In this 4X strategy city builder you chain floating islands together to build an empire

City floating in the sky
(Image credit: Sleeping Eight Studio)

There's something intriguing about islands floating way up in the clouds, especially if you can connect them with massive chains, pull them together, and build a city on top of them. That's the idea in Myriads: Renaissance, a turn-based strategy game that's got everything from city building to 4X to tower defense systems. There's a free demo you can try now, and the full game is planning a Steam release on June 1.

I had a little go of the demo, which lets you play for 60 turns. Things went great for… well, about 50 of those turns. I began by building on the small collection of sky islands that comprised my airborne kingdom: a market to serve as my city center, a farm to generate food, a sawmill in the forest for wood, and a mine on a mountainous island to produce gold. Along with my small cluster of floating islands I also had a galleon, which I could send sailing through the air to explore the fog of war (or maybe at this altitude, it's the clouds of war), revealing more of the massive map of islands.

Soon I had a shipbuilder in my city, where I could add to my airborne armada with passenger ships to colonize more distant islands, and tugboats, which I could send out to chain and drag nearby floating islands to my city. Depending on what I needed—forested islands for more wood or mountains for more mining—I could connect 'em to my growing, floating empire and start building on them.

But growing a floating city in the sky doesn't go unnoticed. Enemy factions started sailing my way, which at first could be handled by my galleon until some larger, more dangerous fleets appeared. In Myriads you can toggle between two views of the world—a tactical map of the entire sky and a local view of your city. My city was looking great with busy little farms, lumber camps, and tiny airships delivering goods here and there. The tactical map was a different story. First I saw an enemy ship heading for my new colony on a distant island, so I dispatched my galleon to defend against it. But when it was halfway there, a much larger enemy sailed from another direction straight toward my city center.

I had to divert my galleon back to the city, leaving my new colony defenseless, and in the turns it took to reach my market the larger enemy had already destroyed two of my newly built weaker ships. Luckily I had stationed a defensive tower on an island nearby, which helped weaken the enemy so my galleon was able to finish it off.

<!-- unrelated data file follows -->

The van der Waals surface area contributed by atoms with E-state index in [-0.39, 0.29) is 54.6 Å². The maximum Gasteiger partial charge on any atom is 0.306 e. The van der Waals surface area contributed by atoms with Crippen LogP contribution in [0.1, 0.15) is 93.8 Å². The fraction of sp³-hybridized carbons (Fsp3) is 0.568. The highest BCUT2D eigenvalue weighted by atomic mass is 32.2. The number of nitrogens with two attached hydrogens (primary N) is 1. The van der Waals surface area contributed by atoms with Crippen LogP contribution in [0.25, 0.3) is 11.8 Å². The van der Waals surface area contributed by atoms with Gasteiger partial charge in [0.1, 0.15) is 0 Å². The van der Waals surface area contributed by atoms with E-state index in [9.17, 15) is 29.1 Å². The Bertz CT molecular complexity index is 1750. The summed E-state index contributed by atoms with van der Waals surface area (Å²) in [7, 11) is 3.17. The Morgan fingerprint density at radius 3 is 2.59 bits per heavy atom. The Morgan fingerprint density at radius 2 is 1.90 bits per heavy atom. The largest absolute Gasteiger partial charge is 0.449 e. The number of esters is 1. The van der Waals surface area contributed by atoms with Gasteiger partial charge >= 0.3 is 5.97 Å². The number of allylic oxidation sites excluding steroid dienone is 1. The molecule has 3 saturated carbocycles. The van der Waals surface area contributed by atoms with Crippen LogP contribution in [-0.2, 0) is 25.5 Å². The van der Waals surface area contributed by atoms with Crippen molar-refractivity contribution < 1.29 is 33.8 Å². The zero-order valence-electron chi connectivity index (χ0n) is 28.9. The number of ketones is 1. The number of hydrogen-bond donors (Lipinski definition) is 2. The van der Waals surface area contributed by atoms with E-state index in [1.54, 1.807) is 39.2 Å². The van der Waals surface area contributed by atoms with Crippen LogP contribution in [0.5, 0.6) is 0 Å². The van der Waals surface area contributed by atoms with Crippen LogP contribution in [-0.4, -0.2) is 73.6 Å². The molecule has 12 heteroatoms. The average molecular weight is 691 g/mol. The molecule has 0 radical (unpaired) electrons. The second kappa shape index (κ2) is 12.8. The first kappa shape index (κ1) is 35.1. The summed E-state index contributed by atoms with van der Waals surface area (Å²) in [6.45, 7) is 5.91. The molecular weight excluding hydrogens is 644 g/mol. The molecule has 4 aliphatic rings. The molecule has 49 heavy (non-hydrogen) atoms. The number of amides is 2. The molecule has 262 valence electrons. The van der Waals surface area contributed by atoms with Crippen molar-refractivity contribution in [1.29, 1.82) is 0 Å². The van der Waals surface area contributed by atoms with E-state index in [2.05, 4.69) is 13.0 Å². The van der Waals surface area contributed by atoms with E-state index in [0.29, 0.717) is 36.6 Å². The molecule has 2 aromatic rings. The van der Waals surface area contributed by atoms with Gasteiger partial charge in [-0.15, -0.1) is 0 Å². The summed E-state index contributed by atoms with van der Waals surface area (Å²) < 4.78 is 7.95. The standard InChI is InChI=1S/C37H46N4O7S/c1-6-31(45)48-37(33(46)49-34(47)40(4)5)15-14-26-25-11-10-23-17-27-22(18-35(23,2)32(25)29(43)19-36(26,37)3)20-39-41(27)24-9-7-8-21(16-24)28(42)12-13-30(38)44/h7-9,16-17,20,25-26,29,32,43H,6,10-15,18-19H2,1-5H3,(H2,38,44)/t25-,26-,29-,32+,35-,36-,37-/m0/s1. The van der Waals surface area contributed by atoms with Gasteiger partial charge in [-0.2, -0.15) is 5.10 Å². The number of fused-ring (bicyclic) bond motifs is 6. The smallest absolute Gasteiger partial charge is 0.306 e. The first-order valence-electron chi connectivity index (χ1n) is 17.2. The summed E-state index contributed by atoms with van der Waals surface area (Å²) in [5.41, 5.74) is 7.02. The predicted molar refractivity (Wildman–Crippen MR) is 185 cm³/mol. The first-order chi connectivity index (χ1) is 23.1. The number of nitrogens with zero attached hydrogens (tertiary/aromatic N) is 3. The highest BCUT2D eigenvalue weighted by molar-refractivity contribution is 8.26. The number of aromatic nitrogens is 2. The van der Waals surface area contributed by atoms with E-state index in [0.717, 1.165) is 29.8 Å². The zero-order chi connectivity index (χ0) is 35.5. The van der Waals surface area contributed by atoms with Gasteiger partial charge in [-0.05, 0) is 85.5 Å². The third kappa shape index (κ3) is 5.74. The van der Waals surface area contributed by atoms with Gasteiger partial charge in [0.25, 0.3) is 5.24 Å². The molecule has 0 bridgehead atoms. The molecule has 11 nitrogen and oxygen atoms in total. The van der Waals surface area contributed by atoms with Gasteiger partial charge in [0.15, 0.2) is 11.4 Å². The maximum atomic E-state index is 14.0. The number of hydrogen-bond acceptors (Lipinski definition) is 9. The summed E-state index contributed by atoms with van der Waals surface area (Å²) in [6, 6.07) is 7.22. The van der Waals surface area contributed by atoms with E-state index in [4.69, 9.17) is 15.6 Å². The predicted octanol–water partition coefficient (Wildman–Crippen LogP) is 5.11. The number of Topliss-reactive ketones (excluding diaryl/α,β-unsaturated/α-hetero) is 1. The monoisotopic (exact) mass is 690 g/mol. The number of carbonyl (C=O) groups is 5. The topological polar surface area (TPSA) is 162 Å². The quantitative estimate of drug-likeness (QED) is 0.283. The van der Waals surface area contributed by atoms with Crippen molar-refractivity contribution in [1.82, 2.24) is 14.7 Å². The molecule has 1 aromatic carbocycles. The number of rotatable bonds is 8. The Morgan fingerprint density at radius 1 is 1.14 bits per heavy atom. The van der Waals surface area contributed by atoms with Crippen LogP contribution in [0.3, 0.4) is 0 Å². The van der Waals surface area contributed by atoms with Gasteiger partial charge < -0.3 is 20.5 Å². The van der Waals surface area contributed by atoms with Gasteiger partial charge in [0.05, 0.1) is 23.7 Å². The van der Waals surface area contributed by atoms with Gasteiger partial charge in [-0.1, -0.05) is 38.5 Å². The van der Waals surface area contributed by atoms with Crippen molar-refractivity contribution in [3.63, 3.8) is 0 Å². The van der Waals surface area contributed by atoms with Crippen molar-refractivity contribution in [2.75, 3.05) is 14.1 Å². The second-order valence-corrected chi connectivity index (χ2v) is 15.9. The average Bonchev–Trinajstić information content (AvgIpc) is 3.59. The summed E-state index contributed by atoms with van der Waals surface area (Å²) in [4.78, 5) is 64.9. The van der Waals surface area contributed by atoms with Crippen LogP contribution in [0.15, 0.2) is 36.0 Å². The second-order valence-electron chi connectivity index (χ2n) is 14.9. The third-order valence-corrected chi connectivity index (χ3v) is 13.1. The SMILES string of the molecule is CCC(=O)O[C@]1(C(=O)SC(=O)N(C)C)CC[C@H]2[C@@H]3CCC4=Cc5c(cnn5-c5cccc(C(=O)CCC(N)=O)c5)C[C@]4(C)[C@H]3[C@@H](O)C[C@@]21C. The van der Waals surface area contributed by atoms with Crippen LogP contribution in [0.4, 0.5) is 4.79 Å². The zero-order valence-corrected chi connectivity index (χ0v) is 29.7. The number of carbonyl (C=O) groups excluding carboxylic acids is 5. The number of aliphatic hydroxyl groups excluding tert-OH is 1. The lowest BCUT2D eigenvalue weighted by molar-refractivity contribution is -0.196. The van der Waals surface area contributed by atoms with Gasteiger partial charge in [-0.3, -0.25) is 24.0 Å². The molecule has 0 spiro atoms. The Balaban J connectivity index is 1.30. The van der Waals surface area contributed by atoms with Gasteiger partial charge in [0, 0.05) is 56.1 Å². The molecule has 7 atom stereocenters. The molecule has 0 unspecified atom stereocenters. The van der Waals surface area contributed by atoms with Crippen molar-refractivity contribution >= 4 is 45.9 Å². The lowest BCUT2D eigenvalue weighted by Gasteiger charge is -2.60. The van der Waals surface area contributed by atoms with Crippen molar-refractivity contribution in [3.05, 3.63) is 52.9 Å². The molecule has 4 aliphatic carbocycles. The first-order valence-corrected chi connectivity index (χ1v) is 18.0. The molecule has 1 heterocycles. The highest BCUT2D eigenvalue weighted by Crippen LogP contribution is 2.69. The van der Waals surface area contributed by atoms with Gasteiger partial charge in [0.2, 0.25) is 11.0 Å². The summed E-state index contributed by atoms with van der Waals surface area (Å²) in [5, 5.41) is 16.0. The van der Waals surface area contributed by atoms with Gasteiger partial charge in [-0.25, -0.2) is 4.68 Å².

(Image credit: Sleeping Eight Studio)

That's about when my 60 turns in the demo ended, and I wish I could have played a bit more. There's a tech tree for researching new innovations, which include barracks and defense colonies to increase your military might, merchant guilds and trading colonies, cartographers, and additional tiles to increase the size of your floating kingdom. Judging from some of the screenshots on the Steam page, your city can get quite big as it advances through four eras of technology.

I only got a small taste of Myriads: Renaissance, but it strikes me as a nice balance of city building, resource management, and strategy, where you have to expand quickly to gain resources and build up your strength, but if you expand too quickly, like I did, enemies will chew the edges off your growing kingdom.

Christopher Livingston
Senior Editor

Chris started playing PC games in the 1980s, started writing about them in the early 2000s, and (finally) started getting paid to write about them in the late 2000s. Following a few years as a regular freelancer, PC Gamer hired him in 2014, probably so he'd stop emailing them asking for more work. Chris has a love-hate relationship with survival games and an unhealthy fascination with the inner lives of NPCs. He's also a fan of offbeat simulation games, mods, and ignoring storylines in RPGs so he can make up his own.